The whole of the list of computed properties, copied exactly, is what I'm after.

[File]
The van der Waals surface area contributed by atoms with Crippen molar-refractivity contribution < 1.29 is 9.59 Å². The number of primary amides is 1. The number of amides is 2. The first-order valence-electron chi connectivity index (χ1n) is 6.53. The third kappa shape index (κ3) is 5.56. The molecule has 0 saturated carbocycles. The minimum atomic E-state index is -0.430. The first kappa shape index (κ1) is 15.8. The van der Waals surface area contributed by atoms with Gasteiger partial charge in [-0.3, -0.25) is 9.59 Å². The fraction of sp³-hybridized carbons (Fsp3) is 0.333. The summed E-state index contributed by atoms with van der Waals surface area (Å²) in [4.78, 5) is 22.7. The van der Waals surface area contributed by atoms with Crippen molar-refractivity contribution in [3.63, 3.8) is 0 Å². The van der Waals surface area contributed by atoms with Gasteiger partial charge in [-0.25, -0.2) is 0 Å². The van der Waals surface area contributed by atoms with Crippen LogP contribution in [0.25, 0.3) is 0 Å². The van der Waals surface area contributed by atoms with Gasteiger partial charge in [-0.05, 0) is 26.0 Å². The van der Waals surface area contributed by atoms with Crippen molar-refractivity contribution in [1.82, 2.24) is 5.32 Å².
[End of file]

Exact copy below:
The van der Waals surface area contributed by atoms with Crippen molar-refractivity contribution < 1.29 is 9.59 Å². The number of primary amides is 1. The number of amides is 2. The first-order valence-electron chi connectivity index (χ1n) is 6.53. The third kappa shape index (κ3) is 5.56. The molecule has 0 saturated carbocycles. The minimum atomic E-state index is -0.430. The first kappa shape index (κ1) is 15.8. The van der Waals surface area contributed by atoms with Gasteiger partial charge in [-0.3, -0.25) is 9.59 Å². The fraction of sp³-hybridized carbons (Fsp3) is 0.333. The summed E-state index contributed by atoms with van der Waals surface area (Å²) in [4.78, 5) is 22.7. The van der Waals surface area contributed by atoms with Crippen molar-refractivity contribution in [3.63, 3.8) is 0 Å². The van der Waals surface area contributed by atoms with Gasteiger partial charge in [-0.25, -0.2) is 0 Å². The van der Waals surface area contributed by atoms with Crippen LogP contribution in [0.25, 0.3) is 0 Å². The van der Waals surface area contributed by atoms with Gasteiger partial charge in [-0.05, 0) is 26.0 Å². The van der Waals surface area contributed by atoms with Crippen molar-refractivity contribution in [1.82, 2.24) is 5.32 Å².